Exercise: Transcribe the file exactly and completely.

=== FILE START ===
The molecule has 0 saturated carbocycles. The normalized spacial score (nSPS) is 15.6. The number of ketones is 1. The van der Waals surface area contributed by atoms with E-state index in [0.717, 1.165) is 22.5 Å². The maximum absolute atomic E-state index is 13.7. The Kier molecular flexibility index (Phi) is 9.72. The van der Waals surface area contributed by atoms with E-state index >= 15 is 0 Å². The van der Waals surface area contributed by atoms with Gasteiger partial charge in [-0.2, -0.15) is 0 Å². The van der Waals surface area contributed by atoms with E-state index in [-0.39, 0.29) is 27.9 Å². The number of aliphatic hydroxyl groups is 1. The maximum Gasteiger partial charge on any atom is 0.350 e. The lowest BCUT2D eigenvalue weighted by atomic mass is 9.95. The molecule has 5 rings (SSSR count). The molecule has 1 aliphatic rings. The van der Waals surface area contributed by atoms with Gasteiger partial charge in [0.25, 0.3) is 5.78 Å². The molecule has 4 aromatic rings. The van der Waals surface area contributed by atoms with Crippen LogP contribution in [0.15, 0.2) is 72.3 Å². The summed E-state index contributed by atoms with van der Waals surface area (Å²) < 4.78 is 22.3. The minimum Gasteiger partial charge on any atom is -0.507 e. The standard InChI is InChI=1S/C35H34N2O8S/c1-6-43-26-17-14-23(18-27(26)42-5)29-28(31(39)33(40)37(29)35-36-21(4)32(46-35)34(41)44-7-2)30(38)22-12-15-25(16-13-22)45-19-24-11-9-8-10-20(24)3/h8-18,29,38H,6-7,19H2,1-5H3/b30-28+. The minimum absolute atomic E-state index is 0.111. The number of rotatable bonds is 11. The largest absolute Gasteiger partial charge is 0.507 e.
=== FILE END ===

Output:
The molecule has 0 saturated carbocycles. The normalized spacial score (nSPS) is 15.6. The number of ketones is 1. The van der Waals surface area contributed by atoms with E-state index in [0.717, 1.165) is 22.5 Å². The maximum absolute atomic E-state index is 13.7. The Kier molecular flexibility index (Phi) is 9.72. The van der Waals surface area contributed by atoms with E-state index >= 15 is 0 Å². The van der Waals surface area contributed by atoms with Gasteiger partial charge in [-0.2, -0.15) is 0 Å². The van der Waals surface area contributed by atoms with E-state index in [-0.39, 0.29) is 27.9 Å². The number of aliphatic hydroxyl groups is 1. The maximum Gasteiger partial charge on any atom is 0.350 e. The lowest BCUT2D eigenvalue weighted by atomic mass is 9.95. The molecule has 5 rings (SSSR count). The molecule has 1 aliphatic rings. The van der Waals surface area contributed by atoms with Gasteiger partial charge in [0.25, 0.3) is 5.78 Å². The molecule has 4 aromatic rings. The van der Waals surface area contributed by atoms with Crippen LogP contribution in [0.15, 0.2) is 72.3 Å². The summed E-state index contributed by atoms with van der Waals surface area (Å²) < 4.78 is 22.3. The minimum Gasteiger partial charge on any atom is -0.507 e. The standard InChI is InChI=1S/C35H34N2O8S/c1-6-43-26-17-14-23(18-27(26)42-5)29-28(31(39)33(40)37(29)35-36-21(4)32(46-35)34(41)44-7-2)30(38)22-12-15-25(16-13-22)45-19-24-11-9-8-10-20(24)3/h8-18,29,38H,6-7,19H2,1-5H3/b30-28+. The minimum absolute atomic E-state index is 0.111. The number of rotatable bonds is 11. The largest absolute Gasteiger partial charge is 0.507 e.